# About Me

I am a mathematician studying cryptography and verifiable computation. I am currently interested in interactive proof systems, succinct arguments, and zero-knowledge protocols, particularly as they relate to cryptocurrency and distributed blockchain applications. My academic background is in theoretical mathematics in the areas of algebraic combinatorics and commutative algebra, and I am currently a visiting research associate at Colorado State University. I received my PhD in mathematics from U.C. Berkeley in 2018, advised by Olga Holtz.

# Writing

I am in the early stages of writing a long-form text about the algorithms and protocols used in zero-knowledge verifiable computation. My goal is to produce a resource that aggregates both concrete statements of algorithms and protocols, and succinct and rigorous proofs of their cryptographic properties. In parallel, I will be writing a Rust library of working implementations for the material covered in the book.

Some of my academic writings are:

- G. Averkov, A. Chavez, J. De Loera, B. Gillespie. "The Lattice of Cycles of an Undirected Graph."
*Linear Algebra and its Applications*, 611(3), 2020. - B. Gillespie. "Convexity in Ordered Matroids and the Generalized External Order."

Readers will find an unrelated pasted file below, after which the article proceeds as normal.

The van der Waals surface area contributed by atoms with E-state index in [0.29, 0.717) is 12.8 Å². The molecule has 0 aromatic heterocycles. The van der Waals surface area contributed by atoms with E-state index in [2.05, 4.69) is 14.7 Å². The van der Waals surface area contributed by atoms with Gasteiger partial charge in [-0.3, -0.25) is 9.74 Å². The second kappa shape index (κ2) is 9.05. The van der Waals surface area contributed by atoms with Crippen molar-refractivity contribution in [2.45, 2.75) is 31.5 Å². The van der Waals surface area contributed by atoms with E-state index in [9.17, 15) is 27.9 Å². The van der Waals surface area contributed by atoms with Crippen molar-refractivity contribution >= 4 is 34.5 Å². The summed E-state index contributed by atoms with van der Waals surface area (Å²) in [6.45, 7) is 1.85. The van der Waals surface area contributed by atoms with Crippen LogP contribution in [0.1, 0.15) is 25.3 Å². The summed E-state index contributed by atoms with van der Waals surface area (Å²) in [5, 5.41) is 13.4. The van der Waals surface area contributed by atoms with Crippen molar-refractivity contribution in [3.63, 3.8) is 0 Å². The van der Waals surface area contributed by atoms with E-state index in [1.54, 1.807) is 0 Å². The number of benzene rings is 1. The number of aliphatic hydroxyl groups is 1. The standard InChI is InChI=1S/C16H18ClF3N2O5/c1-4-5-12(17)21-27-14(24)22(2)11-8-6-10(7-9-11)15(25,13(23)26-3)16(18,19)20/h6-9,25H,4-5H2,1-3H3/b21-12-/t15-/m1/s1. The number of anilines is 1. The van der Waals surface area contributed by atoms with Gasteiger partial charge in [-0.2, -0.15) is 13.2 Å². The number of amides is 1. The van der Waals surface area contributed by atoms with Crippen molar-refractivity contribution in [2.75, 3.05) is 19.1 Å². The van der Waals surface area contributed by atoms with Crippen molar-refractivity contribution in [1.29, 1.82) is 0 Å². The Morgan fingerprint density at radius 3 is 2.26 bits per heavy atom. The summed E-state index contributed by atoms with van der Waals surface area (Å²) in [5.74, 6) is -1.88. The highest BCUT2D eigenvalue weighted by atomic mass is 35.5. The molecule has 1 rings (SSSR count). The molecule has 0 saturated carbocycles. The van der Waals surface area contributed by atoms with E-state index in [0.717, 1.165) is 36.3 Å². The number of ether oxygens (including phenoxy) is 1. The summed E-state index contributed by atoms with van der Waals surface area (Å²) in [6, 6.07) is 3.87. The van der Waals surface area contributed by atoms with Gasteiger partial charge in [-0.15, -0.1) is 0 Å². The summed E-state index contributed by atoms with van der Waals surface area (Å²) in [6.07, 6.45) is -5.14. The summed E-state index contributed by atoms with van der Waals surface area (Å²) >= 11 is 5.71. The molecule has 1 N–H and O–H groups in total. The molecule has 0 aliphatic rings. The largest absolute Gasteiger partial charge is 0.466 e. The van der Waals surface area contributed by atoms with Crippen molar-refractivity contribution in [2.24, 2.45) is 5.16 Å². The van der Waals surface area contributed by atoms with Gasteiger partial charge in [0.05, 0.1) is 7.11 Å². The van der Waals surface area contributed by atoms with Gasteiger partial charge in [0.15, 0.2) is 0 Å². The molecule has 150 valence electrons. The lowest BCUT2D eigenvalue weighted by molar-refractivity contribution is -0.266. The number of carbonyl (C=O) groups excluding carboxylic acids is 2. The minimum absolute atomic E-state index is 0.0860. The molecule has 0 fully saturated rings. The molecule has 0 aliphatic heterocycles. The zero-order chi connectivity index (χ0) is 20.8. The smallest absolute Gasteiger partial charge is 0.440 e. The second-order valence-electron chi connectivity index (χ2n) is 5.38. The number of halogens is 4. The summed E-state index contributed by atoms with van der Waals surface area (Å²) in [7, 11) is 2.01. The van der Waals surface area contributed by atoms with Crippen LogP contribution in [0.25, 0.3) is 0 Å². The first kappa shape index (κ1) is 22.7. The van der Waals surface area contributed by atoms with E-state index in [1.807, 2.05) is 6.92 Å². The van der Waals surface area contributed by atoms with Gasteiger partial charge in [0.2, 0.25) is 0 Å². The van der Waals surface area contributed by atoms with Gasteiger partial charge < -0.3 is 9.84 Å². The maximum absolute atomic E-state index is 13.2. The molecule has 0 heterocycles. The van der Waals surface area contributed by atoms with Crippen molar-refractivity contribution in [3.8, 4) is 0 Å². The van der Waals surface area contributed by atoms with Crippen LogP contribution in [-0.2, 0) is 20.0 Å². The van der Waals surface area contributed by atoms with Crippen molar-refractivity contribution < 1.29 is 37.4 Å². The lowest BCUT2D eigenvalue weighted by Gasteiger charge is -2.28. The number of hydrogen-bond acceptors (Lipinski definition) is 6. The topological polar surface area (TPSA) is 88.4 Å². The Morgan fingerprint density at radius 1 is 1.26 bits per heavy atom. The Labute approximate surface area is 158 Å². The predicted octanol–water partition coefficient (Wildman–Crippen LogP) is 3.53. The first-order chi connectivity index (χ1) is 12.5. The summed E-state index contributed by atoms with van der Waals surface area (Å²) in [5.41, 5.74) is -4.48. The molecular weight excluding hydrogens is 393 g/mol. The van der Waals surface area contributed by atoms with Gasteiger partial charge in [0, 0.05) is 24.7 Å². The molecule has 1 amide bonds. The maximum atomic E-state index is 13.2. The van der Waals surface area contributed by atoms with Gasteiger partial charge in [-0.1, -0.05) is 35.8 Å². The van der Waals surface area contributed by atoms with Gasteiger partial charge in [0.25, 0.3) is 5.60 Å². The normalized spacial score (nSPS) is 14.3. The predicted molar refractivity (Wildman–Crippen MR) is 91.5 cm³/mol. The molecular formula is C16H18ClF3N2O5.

*The Electronic Journal of Combinatorics*, 27(3):P3.41, 2020. - B. Gillespie. "The Generalized External Order, and Applications to Zonotopal Algebra." PhD Thesis, University of California, Berkeley. 2018.

For a complete list of papers and talks, see my CV.

# Teaching

I will be teaching a new course, MATH 480: Mathematics of Blockchain Protocols, at Colorado State University in Fall 2022. We will be covering zero-knowledge and verifiable computation protocols and underlying mathematical primitives, using Justin Thaler's book "Proofs, Arguments, and Zero-Knowledge" as a primary text.

An archive of course websites and other resources for my previous teaching as a grad student at U.C. Berkeley can be found here.

# Software

Check out my profile on github for most of my software projects. A few older projects from grad school include:

- Voter Model: an interactive simulation of the voter model, a probabilistic model for opinion dynamics on a graph.
- Zonotopal Spaces: Sage code for explicitly generating the zonotopal spaces described in Olga Holtz and Amos Ron's 2011 publication "Zonotopal Algebra" and related literature.
- Tableau Combinatorics: a tool for more easily manipulating Young tableaux and Young diagrams. Also available in English notation.